RB93346. Billon follis, Hunter V 22 (also 1st officina), RIC VI Ticinum 31a, SRCV IV 12772, Cohen VI 101,, Choice aEF, much silvering, well centered, flow lines, tiny edge split, weight 8.563 g, maximum diameter 28.0 mm, die axis 180o, 1st officina, Ticinum (Pavia, Italy) mint, c. 296 - 297 A.D.; obverse IMP C DIOCLETIANVS P F AVG, laureate head right; reverse GENIO POPVLI ROMANI (to the guardian spirit of the Roman People), Genius standing half left, nude but for chlamys over shoulders and left arm, kalathos on head, patera in right hand, cornucopia in left hand, star lower left, PT in exergue; from the Errett Bishop Collection; $140.00 SALE |PRICE| $126.00


Maximinus II Daia, Late 309 - 30 April 313 A.D.

|Maximinus| |II|, |Maximinus| |II| |Daia,| |Late| |309| |-| |30| |April| |313| |A.D.|, |follis|
In Roman religion, every man has a genius, a presiding spirit. In De Die Natali, Censorinus says, from the moment we are born, we live under the guard and tutelage of Genius. Cities, organizations, and peoples also had a genius. On coins, we find inscriptions to the Genius of the Army, of the Senate, of the Roman People, etc. The legend GENIO AVGVSTI dedicates this coin to the Genius of the Augusti, the Emperors. The figure depicted is the statue of the Spirit of the Roman People which was then in the Roman Forum (it is now lost). The act of pouring the libation to the emperor illustrates what the Christians were required to do in order not to be persecuted.
RT85731. Billon follis, RIC VI Nicomedia 74b, SRCV IV 14830, Cohen VII 29, Hunter V -, Choice EF, much silvering remaining, areas of porosity, weight 4.837 g, maximum diameter 21.7 mm, die axis 180o, 5th officina, Nicomedia (Izmit, Turkey) mint, 312 A.D.; obverse IMP C GAL VAL MAXIMINVS P F AVG, laureate head right; reverse GENIO AVGVSTI (to the guardian spirit of the Emperor), Genius standing slightly left, nude but for kalathos on head and chlamys over shoulders and left arm, pouring libations from patera in right hand over flaming altar at feet on left, cornucopia in left hand, * over E right, SMN in exergue; $125.00 SALE |PRICE| $112.00


Diocletian, 20 November 284 - 1 May 305 A.D.

|Diocletian|, |Diocletian,| |20| |November| |284| |-| |1| |May| |305| |A.D.|, |follis|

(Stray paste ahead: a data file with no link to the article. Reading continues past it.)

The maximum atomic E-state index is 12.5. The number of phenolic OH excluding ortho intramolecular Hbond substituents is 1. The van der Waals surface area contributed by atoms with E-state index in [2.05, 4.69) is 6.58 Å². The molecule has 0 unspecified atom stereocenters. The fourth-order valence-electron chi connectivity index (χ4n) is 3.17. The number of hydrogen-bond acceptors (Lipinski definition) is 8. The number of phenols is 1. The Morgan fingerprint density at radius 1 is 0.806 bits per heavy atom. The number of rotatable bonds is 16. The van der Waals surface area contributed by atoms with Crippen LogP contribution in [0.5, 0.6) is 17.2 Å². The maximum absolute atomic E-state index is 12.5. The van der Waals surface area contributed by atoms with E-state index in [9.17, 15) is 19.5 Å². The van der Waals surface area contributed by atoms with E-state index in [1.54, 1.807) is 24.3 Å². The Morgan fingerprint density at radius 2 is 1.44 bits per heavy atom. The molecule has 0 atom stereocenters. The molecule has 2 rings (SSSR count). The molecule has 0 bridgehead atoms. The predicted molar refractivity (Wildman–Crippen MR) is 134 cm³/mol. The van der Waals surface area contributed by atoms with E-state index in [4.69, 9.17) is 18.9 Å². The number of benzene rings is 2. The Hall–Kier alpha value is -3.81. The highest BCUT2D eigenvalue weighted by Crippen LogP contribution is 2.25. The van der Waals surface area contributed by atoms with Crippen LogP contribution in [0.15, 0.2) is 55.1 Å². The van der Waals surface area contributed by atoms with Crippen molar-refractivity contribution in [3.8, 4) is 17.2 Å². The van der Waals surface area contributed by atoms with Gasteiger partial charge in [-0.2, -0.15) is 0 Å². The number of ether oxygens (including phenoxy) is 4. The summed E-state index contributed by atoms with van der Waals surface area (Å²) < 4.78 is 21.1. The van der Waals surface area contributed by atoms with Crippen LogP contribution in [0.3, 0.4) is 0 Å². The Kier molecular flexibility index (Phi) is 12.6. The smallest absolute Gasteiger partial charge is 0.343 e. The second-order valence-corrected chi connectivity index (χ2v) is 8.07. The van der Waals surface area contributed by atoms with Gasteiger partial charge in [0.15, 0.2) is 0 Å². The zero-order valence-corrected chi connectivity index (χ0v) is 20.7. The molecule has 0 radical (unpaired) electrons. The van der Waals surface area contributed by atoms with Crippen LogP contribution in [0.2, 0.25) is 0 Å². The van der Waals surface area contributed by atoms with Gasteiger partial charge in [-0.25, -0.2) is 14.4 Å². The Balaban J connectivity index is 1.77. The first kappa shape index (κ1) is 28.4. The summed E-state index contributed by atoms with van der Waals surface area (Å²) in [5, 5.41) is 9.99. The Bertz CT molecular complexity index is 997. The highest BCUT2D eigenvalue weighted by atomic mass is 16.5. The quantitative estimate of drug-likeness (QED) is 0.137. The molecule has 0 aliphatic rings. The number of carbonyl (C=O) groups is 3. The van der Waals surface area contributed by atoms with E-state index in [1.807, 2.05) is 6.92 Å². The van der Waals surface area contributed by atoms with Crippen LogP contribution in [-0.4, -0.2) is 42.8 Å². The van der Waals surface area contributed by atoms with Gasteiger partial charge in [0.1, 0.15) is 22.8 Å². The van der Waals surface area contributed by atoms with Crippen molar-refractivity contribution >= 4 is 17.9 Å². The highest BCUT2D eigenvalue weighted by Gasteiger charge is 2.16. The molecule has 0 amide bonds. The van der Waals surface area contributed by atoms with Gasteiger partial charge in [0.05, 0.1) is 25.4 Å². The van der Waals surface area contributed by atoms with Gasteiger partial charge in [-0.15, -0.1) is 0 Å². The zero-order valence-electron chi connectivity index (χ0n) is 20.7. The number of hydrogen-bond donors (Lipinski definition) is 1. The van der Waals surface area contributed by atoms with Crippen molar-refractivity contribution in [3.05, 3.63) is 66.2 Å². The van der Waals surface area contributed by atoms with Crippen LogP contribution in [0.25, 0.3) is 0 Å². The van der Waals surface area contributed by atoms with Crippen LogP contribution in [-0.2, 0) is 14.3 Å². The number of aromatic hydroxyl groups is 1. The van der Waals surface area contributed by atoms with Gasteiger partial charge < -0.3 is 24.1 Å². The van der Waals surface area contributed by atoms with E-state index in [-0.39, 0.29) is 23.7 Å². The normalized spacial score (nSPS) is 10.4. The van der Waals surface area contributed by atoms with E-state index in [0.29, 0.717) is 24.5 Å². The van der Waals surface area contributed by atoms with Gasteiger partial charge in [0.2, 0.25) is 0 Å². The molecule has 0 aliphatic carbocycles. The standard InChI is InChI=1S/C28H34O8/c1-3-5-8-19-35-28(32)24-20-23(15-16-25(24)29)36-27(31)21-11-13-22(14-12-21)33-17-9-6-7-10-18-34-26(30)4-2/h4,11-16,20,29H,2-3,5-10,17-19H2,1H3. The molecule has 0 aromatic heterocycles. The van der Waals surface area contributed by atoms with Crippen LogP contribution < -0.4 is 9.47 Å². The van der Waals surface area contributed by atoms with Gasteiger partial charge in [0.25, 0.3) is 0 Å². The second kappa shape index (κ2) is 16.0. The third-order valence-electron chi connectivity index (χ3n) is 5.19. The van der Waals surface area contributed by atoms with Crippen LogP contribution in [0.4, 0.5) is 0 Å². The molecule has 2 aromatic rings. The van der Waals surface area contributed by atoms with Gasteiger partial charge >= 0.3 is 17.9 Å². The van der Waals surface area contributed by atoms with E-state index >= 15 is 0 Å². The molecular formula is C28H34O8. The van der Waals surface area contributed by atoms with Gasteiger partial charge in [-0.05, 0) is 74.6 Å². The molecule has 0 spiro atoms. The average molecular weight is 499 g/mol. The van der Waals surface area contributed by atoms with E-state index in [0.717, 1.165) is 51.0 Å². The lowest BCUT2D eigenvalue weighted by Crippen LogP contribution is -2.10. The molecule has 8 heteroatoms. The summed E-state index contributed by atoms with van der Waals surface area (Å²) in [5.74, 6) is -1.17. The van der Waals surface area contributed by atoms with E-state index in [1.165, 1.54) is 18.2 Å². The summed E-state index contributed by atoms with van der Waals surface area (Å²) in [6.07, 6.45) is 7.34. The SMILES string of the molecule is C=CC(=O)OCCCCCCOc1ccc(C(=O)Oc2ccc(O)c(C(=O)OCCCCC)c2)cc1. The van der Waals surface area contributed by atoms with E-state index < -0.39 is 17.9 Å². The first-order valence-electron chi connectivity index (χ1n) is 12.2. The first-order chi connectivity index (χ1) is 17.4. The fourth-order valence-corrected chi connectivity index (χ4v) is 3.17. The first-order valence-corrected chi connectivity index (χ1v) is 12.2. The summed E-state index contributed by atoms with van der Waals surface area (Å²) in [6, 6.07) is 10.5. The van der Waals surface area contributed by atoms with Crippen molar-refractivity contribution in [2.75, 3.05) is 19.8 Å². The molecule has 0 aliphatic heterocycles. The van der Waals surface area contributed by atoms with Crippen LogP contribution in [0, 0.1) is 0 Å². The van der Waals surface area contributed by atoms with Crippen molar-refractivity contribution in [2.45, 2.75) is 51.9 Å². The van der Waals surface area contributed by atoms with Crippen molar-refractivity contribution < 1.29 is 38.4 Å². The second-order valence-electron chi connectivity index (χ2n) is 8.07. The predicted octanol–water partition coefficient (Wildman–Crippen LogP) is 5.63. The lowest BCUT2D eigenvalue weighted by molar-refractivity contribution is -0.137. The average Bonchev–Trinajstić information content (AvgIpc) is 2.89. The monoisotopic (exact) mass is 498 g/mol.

"This reverse is modeled after the famous statue of the Spirit of the Roman People in the Roman Forum. It is unclear when this statue was last seen as it is now lost. Although the coins celebrate a wide range of spirits (e.g., Rome, Augustus, the Army, etc.), the basic design comes from the same statue...The act of pouring the libation to the emperor illustrates what the Christians were required to do in order not to be persecuted." -- Roman Bronze Coins From Paganism to Christianity 294-364 A.D. by Victor Failmezger
RB93349. Billon follis, RIC VI Thessalonica 25a, Cohen VI 106, SRCV IV 12785, Hunter V -, Choice VF, well centered, nice green patina with light earthen highlighting, weight 10.251 g, maximum diameter 27.1 mm, die axis 330o, 3rd officina, Thessalonica (Salonika, Greece) mint, 302 - 303 A.D.; obverse IMP C C VAL DIOCLETIANVS P F AVG, laureate head right; reverse GENIO POPVLI ROMANI (to the guardian spirit of the Roman People), Genius standing slightly left, head left, kalathos on head, naked except chlamys over shoulders, pouring libations from patera in right hand, cornucopia in left hand, Γ in right field, TS exergue; from the Errett Bishop Collection; $120.00 SALE |PRICE| $108.00


Galerius, 1 March 305 - 5 May 311 A.D.

|Galerius|, |Galerius,| |1| |March| |305| |-| |5| |May| |311| |A.D.|, |follis|
In Roman religion, every man has a genius, a presiding spirit. In De Die Natali, Censorinus says, from the moment we are born, we live under the guard and tutelage of Genius. Cities, organizations, and peoples also had a genius. On coins, we find inscriptions to the Genius of the Army, of the Senate, of the Emperor, etc. The legend GENIO POPVLI ROMANI dedicates this coin to the Genius of the Roman People. Genius' image is of a man with a cloak half covering the shoulders leaving the rest of his body naked, holding a cornucopia in one hand, and a simpulum or a patera in the other.
RB93239. Billon follis, RIC VI Antiochia 55b, SRCV IV 14380, Cohen VII 78, Hunter V 58 var. (4th officina), Choice gVF, well centered, attractive brown patina, weight 10.442 g, maximum diameter 26.8 mm, die axis 0o, 5th officina, Antioch (Antakya, Turkey) mint, 300 - 301 A.D.; obverse GAL VAL MAXIMIANVS NOB CAES, laureate head right; reverse GENIO POPVLI ROMANI (to the guardian spirit of the Roman People), Genius standing slightly left, head left, nude but for chlamys over shoulders and left arm, kalathos on head, pouring libations from patera in right hand, cornucopia in left hand, ANT in exergue, K in left field, E / V in right field; attractive chocolate patina; $110.00 SALE |PRICE| $99.00